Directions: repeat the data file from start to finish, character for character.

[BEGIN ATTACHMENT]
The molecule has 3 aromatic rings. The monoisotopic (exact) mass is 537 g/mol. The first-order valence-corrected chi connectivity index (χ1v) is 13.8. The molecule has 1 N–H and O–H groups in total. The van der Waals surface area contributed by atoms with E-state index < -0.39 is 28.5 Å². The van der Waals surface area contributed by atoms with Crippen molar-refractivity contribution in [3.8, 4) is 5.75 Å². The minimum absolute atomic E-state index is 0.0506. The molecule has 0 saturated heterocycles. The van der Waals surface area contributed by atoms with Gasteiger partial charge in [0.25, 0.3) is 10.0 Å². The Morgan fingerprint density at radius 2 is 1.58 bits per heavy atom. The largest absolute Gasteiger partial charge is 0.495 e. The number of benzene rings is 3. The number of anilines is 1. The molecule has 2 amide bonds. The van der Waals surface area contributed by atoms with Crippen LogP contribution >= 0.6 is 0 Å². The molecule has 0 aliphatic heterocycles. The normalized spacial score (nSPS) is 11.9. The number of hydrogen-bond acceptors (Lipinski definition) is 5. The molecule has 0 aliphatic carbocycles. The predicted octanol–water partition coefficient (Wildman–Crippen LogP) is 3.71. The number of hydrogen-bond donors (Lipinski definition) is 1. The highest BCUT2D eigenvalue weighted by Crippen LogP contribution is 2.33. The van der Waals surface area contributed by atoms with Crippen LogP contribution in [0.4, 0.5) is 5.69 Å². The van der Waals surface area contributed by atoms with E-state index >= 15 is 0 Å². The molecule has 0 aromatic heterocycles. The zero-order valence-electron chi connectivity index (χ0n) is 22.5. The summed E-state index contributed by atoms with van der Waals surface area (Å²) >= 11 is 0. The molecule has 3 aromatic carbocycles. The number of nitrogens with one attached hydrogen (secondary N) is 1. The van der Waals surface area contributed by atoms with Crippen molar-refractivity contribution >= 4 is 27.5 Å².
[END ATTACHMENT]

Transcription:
The molecule has 3 aromatic rings. The monoisotopic (exact) mass is 537 g/mol. The first-order valence-corrected chi connectivity index (χ1v) is 13.8. The molecule has 1 N–H and O–H groups in total. The van der Waals surface area contributed by atoms with E-state index < -0.39 is 28.5 Å². The van der Waals surface area contributed by atoms with Crippen molar-refractivity contribution in [3.8, 4) is 5.75 Å². The minimum absolute atomic E-state index is 0.0506. The molecule has 0 saturated heterocycles. The van der Waals surface area contributed by atoms with Gasteiger partial charge in [0.25, 0.3) is 10.0 Å². The Morgan fingerprint density at radius 2 is 1.58 bits per heavy atom. The largest absolute Gasteiger partial charge is 0.495 e. The number of benzene rings is 3. The number of anilines is 1. The molecule has 2 amide bonds. The van der Waals surface area contributed by atoms with Crippen LogP contribution >= 0.6 is 0 Å². The molecule has 0 aliphatic heterocycles. The normalized spacial score (nSPS) is 11.9. The number of hydrogen-bond acceptors (Lipinski definition) is 5. The molecule has 0 aliphatic carbocycles. The predicted octanol–water partition coefficient (Wildman–Crippen LogP) is 3.71. The number of hydrogen-bond donors (Lipinski definition) is 1. The highest BCUT2D eigenvalue weighted by Crippen LogP contribution is 2.33. The van der Waals surface area contributed by atoms with Crippen LogP contribution in [0.4, 0.5) is 5.69 Å². The van der Waals surface area contributed by atoms with E-state index >= 15 is 0 Å². The molecule has 0 aromatic heterocycles. The zero-order valence-electron chi connectivity index (χ0n) is 22.5. The summed E-state index contributed by atoms with van der Waals surface area (Å²) >= 11 is 0. The molecule has 3 aromatic carbocycles. The number of nitrogens with one attached hydrogen (secondary N) is 1. The van der Waals surface area contributed by atoms with Crippen molar-refractivity contribution >= 4 is 27.5 Å².